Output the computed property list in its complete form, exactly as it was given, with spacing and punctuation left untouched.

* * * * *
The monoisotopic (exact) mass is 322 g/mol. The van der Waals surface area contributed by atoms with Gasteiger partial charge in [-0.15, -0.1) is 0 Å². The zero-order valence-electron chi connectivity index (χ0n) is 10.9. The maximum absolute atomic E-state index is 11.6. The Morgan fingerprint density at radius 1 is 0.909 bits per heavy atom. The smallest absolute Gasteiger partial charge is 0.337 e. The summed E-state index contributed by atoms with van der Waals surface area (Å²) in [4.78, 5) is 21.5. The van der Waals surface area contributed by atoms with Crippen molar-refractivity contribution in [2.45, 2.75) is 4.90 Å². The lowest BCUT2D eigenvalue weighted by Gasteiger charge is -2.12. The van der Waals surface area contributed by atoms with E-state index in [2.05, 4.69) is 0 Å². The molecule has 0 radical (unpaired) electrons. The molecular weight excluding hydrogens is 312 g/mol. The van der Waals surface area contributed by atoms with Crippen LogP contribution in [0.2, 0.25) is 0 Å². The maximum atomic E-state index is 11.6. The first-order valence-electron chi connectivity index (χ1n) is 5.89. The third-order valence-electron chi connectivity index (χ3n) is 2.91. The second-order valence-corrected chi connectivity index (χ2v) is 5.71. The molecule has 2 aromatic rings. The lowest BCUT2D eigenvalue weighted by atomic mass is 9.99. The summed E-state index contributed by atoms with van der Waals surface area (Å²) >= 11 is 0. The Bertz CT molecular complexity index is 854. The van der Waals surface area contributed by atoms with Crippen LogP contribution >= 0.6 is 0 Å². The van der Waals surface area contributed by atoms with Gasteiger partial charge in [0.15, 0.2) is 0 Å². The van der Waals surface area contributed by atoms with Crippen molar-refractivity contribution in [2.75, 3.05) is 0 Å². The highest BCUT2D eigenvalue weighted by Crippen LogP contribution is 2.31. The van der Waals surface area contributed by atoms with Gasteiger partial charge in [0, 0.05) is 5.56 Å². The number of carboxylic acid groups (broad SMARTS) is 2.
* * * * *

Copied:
The monoisotopic (exact) mass is 322 g/mol. The van der Waals surface area contributed by atoms with Gasteiger partial charge in [-0.15, -0.1) is 0 Å². The zero-order valence-electron chi connectivity index (χ0n) is 10.9. The maximum absolute atomic E-state index is 11.6. The Morgan fingerprint density at radius 1 is 0.909 bits per heavy atom. The smallest absolute Gasteiger partial charge is 0.337 e. The summed E-state index contributed by atoms with van der Waals surface area (Å²) in [4.78, 5) is 21.5. The van der Waals surface area contributed by atoms with Crippen molar-refractivity contribution in [2.45, 2.75) is 4.90 Å². The lowest BCUT2D eigenvalue weighted by Gasteiger charge is -2.12. The van der Waals surface area contributed by atoms with E-state index in [2.05, 4.69) is 0 Å². The molecule has 0 radical (unpaired) electrons. The molecular weight excluding hydrogens is 312 g/mol. The van der Waals surface area contributed by atoms with Crippen LogP contribution in [0.2, 0.25) is 0 Å². The maximum atomic E-state index is 11.6. The first-order valence-electron chi connectivity index (χ1n) is 5.89. The third-order valence-electron chi connectivity index (χ3n) is 2.91. The second-order valence-corrected chi connectivity index (χ2v) is 5.71. The molecule has 2 aromatic rings. The lowest BCUT2D eigenvalue weighted by atomic mass is 9.99. The summed E-state index contributed by atoms with van der Waals surface area (Å²) >= 11 is 0. The Bertz CT molecular complexity index is 854. The van der Waals surface area contributed by atoms with Crippen LogP contribution >= 0.6 is 0 Å². The van der Waals surface area contributed by atoms with Gasteiger partial charge in [0.15, 0.2) is 0 Å². The van der Waals surface area contributed by atoms with Crippen molar-refractivity contribution in [2.75, 3.05) is 0 Å². The highest BCUT2D eigenvalue weighted by Crippen LogP contribution is 2.31. The van der Waals surface area contributed by atoms with Gasteiger partial charge in [0, 0.05) is 5.56 Å². The number of carboxylic acid groups (broad SMARTS) is 2.